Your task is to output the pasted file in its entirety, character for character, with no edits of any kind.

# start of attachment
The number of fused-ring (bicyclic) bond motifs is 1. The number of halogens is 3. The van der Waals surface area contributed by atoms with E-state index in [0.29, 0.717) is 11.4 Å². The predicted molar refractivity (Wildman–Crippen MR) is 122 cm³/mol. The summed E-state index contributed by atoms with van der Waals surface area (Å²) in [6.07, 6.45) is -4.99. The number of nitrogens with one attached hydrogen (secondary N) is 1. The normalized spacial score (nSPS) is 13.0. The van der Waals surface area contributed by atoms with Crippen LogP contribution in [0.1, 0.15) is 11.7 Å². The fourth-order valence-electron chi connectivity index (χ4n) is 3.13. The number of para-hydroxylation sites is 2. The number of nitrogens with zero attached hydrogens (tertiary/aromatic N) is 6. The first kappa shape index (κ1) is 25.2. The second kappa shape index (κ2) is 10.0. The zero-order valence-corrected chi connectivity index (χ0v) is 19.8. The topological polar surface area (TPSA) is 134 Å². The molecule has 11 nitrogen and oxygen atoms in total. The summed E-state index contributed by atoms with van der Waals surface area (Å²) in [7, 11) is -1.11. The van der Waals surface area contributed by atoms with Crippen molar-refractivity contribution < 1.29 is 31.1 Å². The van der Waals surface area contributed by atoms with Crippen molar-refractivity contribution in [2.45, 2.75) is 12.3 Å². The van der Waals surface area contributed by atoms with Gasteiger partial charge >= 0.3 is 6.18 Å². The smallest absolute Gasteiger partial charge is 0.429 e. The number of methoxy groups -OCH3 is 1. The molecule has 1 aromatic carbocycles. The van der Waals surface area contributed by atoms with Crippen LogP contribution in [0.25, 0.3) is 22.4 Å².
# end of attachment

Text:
The number of fused-ring (bicyclic) bond motifs is 1. The number of halogens is 3. The van der Waals surface area contributed by atoms with E-state index in [0.29, 0.717) is 11.4 Å². The predicted molar refractivity (Wildman–Crippen MR) is 122 cm³/mol. The summed E-state index contributed by atoms with van der Waals surface area (Å²) in [6.07, 6.45) is -4.99. The number of nitrogens with one attached hydrogen (secondary N) is 1. The normalized spacial score (nSPS) is 13.0. The van der Waals surface area contributed by atoms with Crippen LogP contribution in [0.1, 0.15) is 11.7 Å². The fourth-order valence-electron chi connectivity index (χ4n) is 3.13. The number of para-hydroxylation sites is 2. The number of nitrogens with zero attached hydrogens (tertiary/aromatic N) is 6. The first kappa shape index (κ1) is 25.2. The second kappa shape index (κ2) is 10.0. The zero-order valence-corrected chi connectivity index (χ0v) is 19.8. The topological polar surface area (TPSA) is 134 Å². The molecule has 11 nitrogen and oxygen atoms in total. The summed E-state index contributed by atoms with van der Waals surface area (Å²) in [7, 11) is -1.11. The van der Waals surface area contributed by atoms with Crippen molar-refractivity contribution < 1.29 is 31.1 Å². The van der Waals surface area contributed by atoms with Crippen molar-refractivity contribution in [2.45, 2.75) is 12.3 Å². The van der Waals surface area contributed by atoms with Gasteiger partial charge >= 0.3 is 6.18 Å². The smallest absolute Gasteiger partial charge is 0.429 e. The number of methoxy groups -OCH3 is 1. The molecule has 1 aromatic carbocycles. The van der Waals surface area contributed by atoms with Crippen LogP contribution in [0.25, 0.3) is 22.4 Å².